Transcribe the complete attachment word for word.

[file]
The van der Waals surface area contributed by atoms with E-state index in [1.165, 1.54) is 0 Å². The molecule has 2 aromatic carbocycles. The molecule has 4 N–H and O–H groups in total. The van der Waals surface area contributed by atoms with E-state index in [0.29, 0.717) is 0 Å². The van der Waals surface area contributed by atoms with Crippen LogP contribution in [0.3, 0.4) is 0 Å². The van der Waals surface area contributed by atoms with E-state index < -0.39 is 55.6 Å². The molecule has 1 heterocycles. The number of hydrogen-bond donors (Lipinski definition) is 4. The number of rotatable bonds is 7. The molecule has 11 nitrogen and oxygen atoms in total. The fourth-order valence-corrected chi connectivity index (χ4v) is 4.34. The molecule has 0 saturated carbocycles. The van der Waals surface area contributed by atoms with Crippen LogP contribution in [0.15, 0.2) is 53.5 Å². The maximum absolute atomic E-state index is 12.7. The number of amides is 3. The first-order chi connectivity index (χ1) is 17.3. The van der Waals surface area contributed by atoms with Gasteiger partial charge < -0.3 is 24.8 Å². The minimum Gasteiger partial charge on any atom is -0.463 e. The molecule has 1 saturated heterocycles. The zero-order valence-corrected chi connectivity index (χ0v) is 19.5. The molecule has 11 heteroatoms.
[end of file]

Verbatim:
The van der Waals surface area contributed by atoms with E-state index in [1.165, 1.54) is 0 Å². The molecule has 2 aromatic carbocycles. The molecule has 4 N–H and O–H groups in total. The van der Waals surface area contributed by atoms with E-state index in [0.29, 0.717) is 0 Å². The van der Waals surface area contributed by atoms with Crippen LogP contribution in [0.3, 0.4) is 0 Å². The van der Waals surface area contributed by atoms with E-state index < -0.39 is 55.6 Å². The molecule has 1 heterocycles. The number of hydrogen-bond donors (Lipinski definition) is 4. The number of rotatable bonds is 7. The molecule has 11 nitrogen and oxygen atoms in total. The fourth-order valence-corrected chi connectivity index (χ4v) is 4.34. The molecule has 0 saturated carbocycles. The van der Waals surface area contributed by atoms with Crippen LogP contribution in [0.15, 0.2) is 53.5 Å². The maximum absolute atomic E-state index is 12.7. The number of amides is 3. The first-order chi connectivity index (χ1) is 17.3. The van der Waals surface area contributed by atoms with Gasteiger partial charge < -0.3 is 24.8 Å². The minimum Gasteiger partial charge on any atom is -0.463 e. The molecule has 1 saturated heterocycles. The zero-order valence-corrected chi connectivity index (χ0v) is 19.5. The molecule has 11 heteroatoms.